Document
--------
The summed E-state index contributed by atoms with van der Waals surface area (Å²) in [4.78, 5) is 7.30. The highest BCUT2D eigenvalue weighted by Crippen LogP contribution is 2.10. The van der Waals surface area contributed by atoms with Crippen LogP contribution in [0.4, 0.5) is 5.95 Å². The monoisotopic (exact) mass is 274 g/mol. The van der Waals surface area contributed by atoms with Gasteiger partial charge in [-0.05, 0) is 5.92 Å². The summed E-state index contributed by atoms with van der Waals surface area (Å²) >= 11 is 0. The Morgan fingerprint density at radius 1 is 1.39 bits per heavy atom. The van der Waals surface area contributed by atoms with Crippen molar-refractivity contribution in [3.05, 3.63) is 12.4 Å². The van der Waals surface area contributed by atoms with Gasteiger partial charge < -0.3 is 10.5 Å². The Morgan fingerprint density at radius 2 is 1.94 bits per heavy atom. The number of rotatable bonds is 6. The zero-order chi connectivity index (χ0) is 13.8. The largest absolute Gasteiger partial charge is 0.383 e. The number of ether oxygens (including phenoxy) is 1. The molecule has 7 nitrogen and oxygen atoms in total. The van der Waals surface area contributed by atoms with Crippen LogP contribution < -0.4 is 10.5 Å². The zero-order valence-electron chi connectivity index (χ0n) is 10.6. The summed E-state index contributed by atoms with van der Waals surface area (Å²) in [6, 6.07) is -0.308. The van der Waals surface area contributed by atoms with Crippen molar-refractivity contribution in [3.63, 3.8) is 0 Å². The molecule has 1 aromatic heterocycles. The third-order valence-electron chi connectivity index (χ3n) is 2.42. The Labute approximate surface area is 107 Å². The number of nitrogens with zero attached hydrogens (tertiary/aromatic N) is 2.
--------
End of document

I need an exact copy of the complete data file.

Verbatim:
The summed E-state index contributed by atoms with van der Waals surface area (Å²) in [4.78, 5) is 7.30. The highest BCUT2D eigenvalue weighted by Crippen LogP contribution is 2.10. The van der Waals surface area contributed by atoms with Crippen LogP contribution in [0.4, 0.5) is 5.95 Å². The monoisotopic (exact) mass is 274 g/mol. The van der Waals surface area contributed by atoms with Gasteiger partial charge in [-0.05, 0) is 5.92 Å². The summed E-state index contributed by atoms with van der Waals surface area (Å²) >= 11 is 0. The Morgan fingerprint density at radius 1 is 1.39 bits per heavy atom. The van der Waals surface area contributed by atoms with Crippen molar-refractivity contribution in [3.05, 3.63) is 12.4 Å². The van der Waals surface area contributed by atoms with Gasteiger partial charge < -0.3 is 10.5 Å². The Morgan fingerprint density at radius 2 is 1.94 bits per heavy atom. The number of rotatable bonds is 6. The zero-order chi connectivity index (χ0) is 13.8. The largest absolute Gasteiger partial charge is 0.383 e. The number of ether oxygens (including phenoxy) is 1. The molecule has 7 nitrogen and oxygen atoms in total. The van der Waals surface area contributed by atoms with Crippen LogP contribution < -0.4 is 10.5 Å². The zero-order valence-electron chi connectivity index (χ0n) is 10.6. The summed E-state index contributed by atoms with van der Waals surface area (Å²) in [6, 6.07) is -0.308. The van der Waals surface area contributed by atoms with Crippen molar-refractivity contribution in [3.63, 3.8) is 0 Å². The molecule has 1 aromatic heterocycles. The third-order valence-electron chi connectivity index (χ3n) is 2.42. The Labute approximate surface area is 107 Å². The number of nitrogens with zero attached hydrogens (tertiary/aromatic N) is 2.